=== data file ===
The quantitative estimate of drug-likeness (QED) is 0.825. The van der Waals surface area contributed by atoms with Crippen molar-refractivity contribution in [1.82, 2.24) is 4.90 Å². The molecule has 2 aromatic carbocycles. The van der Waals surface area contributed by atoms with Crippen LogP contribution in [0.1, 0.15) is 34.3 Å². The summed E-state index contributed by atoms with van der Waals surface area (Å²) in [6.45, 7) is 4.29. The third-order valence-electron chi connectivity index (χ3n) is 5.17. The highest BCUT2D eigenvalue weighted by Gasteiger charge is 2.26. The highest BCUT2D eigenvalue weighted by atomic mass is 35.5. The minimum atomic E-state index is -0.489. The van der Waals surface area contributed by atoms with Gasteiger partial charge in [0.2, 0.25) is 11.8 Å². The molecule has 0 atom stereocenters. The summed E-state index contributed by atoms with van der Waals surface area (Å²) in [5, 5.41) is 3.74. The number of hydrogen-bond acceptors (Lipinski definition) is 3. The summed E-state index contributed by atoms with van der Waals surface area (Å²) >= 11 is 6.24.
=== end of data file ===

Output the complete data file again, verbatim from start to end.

The quantitative estimate of drug-likeness (QED) is 0.825. The van der Waals surface area contributed by atoms with Crippen molar-refractivity contribution in [1.82, 2.24) is 4.90 Å². The molecule has 2 aromatic carbocycles. The van der Waals surface area contributed by atoms with Crippen LogP contribution in [0.1, 0.15) is 34.3 Å². The summed E-state index contributed by atoms with van der Waals surface area (Å²) in [6.45, 7) is 4.29. The third-order valence-electron chi connectivity index (χ3n) is 5.17. The highest BCUT2D eigenvalue weighted by Gasteiger charge is 2.26. The highest BCUT2D eigenvalue weighted by atomic mass is 35.5. The minimum atomic E-state index is -0.489. The van der Waals surface area contributed by atoms with Gasteiger partial charge in [0.2, 0.25) is 11.8 Å². The molecule has 0 atom stereocenters. The summed E-state index contributed by atoms with van der Waals surface area (Å²) in [5, 5.41) is 3.74. The number of hydrogen-bond acceptors (Lipinski definition) is 3. The summed E-state index contributed by atoms with van der Waals surface area (Å²) >= 11 is 6.24.